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Poll suggests faith in current government's abilities is eroding

A poll from early June suggests that close to half of Finland's residents doubt the current centre-right government's ability to run the country. The poll predated a government crisis that began with the election of hardliner Jussi Halla-aho as Finns Party Chair on June 10.

Image: Yle Uutisgrafiikka

A new survey assessing Finnish residents' belief that the centre-right government led by Prime Minister Juha Sipilä is able to handle the country's affairs found that only one-quarter of respondents think the chances of success are good or very good. The Municipal Development Foundation, an advocate of local government, commissioned the poll, which was carried on out in early June – just days before the populist Finns Party, a coalition partner, almost caused the three-party government to shut down.

Finland's government is currently being run by three parties: the Centre Party, the National Coalition Party and the breakaway Finns Party faction planning to call itself Blue Reform. The 2017 poll assessing faith in the government found that close to every second respondent doubted the current coalition's abilities, a drop in support from similar polls in 2016 and 2015. Close to one out of every five respondents was on the fence, choosing not to censor or praise.

Over 80 percent of Centre Party faithful – the party of the Prime Minster – have faith in the government, but numbers drop to just over 50 percent among supporters of the centre-right NCP. Only a third of respondents identifying themselves as Finns Party adherents believe the ruling coalition has what it takes to lead the country through its challenges.

Among supporters of the remaining opposition political parties, over two-thirds, 70 percent, said they would rate their faith in the government's ability as somewhat or very bad. But they would not be seen as much better if they were in power, as the poll also found that every fifth respondent doubted the opposition's ability to set things straight as well. The party with the most faith in the opposition's abilities was the Left Alliance, at only 55 percent.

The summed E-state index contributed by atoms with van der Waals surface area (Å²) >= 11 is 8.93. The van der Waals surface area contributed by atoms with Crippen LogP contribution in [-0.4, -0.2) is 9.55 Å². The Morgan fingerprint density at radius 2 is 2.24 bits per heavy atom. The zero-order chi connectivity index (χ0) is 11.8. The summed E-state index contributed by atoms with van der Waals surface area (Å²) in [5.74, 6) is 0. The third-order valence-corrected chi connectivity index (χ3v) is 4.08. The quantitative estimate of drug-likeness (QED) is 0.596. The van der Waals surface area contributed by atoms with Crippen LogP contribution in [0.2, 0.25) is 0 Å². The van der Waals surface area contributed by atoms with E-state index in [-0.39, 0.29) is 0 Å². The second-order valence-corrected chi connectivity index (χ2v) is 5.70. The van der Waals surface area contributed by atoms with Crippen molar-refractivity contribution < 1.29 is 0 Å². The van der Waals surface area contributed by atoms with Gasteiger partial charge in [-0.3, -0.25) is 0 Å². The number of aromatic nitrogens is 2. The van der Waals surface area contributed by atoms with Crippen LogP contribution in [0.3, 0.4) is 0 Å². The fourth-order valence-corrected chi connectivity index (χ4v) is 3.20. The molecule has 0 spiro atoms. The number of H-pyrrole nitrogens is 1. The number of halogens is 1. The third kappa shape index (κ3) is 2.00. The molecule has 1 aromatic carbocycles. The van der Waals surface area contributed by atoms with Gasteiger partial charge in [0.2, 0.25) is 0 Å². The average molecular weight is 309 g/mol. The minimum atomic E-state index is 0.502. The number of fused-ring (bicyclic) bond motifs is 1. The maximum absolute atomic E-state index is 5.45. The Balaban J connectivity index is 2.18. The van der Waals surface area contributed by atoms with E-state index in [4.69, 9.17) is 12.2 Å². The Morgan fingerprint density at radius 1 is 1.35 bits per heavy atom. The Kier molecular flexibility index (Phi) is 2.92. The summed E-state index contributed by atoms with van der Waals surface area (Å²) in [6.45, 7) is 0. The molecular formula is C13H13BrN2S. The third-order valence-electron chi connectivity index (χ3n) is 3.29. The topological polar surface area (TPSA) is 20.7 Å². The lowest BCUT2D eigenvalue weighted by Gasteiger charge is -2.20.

Strong on defence, divided on the economy

The poll asked respondents to grade the government on its performance in 11 different areas. The best marks were awarded for security and defence policy, with 44 percent showing their support and just 20 percent not satisfied. One-third said the government was doing a good job when it came to the economy, with 38 percent less than satisfied.

But views of the government's handling of a projected social and health care service administration reform were much less favourable, with just 17 percent saying they thought the government will come up with a successful solution and 55 percent giving the coalition's efforts in this area their condemnation. Another 54 percent said the government was also failing in education.

Compared to last year's poll, support percentages were up in the areas of the economy and employment, but down in the areas of social and health care and immigration.

Public predicts problems

One week before the government crisis that had Prime Minister Sipilä on a plane to Naantali to formally dissolve the government before he turned around at the last minute, the poll found that 42 percent of the respondents were highly sceptical of the coalition's chances of lasting until the next general elections in 2019. More than one quarter, 26 percent, predicted that it would fall apart before this. 31 percent refused to speculate on the government's staying power.

Kantar TNS interviewed more than one thousand people for the poll on June 2-7, leading to results with a three percent margin of error in either direction.

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